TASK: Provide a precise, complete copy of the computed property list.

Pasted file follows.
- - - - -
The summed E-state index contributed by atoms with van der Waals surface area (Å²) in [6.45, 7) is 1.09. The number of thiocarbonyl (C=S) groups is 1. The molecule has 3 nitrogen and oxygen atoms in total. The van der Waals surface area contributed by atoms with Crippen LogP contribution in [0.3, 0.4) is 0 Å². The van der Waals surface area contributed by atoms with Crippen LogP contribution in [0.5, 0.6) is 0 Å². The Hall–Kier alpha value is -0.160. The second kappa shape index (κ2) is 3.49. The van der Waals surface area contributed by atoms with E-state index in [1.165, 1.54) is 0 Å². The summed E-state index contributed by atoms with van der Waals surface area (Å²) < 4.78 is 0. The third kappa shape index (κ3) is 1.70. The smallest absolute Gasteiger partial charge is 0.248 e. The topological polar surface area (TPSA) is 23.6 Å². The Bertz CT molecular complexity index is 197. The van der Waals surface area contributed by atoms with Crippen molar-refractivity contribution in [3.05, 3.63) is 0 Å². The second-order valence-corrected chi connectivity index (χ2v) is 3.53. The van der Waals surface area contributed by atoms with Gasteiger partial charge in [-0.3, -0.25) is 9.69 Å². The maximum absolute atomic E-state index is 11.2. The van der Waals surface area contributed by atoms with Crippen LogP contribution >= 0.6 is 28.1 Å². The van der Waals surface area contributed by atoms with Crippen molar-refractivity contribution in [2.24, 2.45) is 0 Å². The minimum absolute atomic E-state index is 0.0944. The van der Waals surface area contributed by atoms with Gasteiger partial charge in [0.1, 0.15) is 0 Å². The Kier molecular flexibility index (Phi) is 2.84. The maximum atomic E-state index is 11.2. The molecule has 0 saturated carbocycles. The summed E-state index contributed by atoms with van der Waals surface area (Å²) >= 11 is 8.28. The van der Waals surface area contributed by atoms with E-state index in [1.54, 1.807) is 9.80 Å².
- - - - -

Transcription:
The summed E-state index contributed by atoms with van der Waals surface area (Å²) in [6.45, 7) is 1.09. The number of thiocarbonyl (C=S) groups is 1. The molecule has 3 nitrogen and oxygen atoms in total. The van der Waals surface area contributed by atoms with Crippen LogP contribution in [0.3, 0.4) is 0 Å². The van der Waals surface area contributed by atoms with Crippen LogP contribution in [0.5, 0.6) is 0 Å². The Hall–Kier alpha value is -0.160. The second kappa shape index (κ2) is 3.49. The van der Waals surface area contributed by atoms with E-state index in [1.165, 1.54) is 0 Å². The summed E-state index contributed by atoms with van der Waals surface area (Å²) < 4.78 is 0. The third kappa shape index (κ3) is 1.70. The smallest absolute Gasteiger partial charge is 0.248 e. The topological polar surface area (TPSA) is 23.6 Å². The Bertz CT molecular complexity index is 197. The van der Waals surface area contributed by atoms with Crippen molar-refractivity contribution in [3.05, 3.63) is 0 Å². The second-order valence-corrected chi connectivity index (χ2v) is 3.53. The van der Waals surface area contributed by atoms with Gasteiger partial charge in [-0.3, -0.25) is 9.69 Å². The maximum absolute atomic E-state index is 11.2. The van der Waals surface area contributed by atoms with Crippen LogP contribution >= 0.6 is 28.1 Å². The van der Waals surface area contributed by atoms with Crippen molar-refractivity contribution in [2.24, 2.45) is 0 Å². The minimum absolute atomic E-state index is 0.0944. The van der Waals surface area contributed by atoms with Gasteiger partial charge in [0.1, 0.15) is 0 Å². The Kier molecular flexibility index (Phi) is 2.84. The maximum atomic E-state index is 11.2. The molecule has 0 saturated carbocycles. The summed E-state index contributed by atoms with van der Waals surface area (Å²) >= 11 is 8.28. The van der Waals surface area contributed by atoms with E-state index in [1.54, 1.807) is 9.80 Å².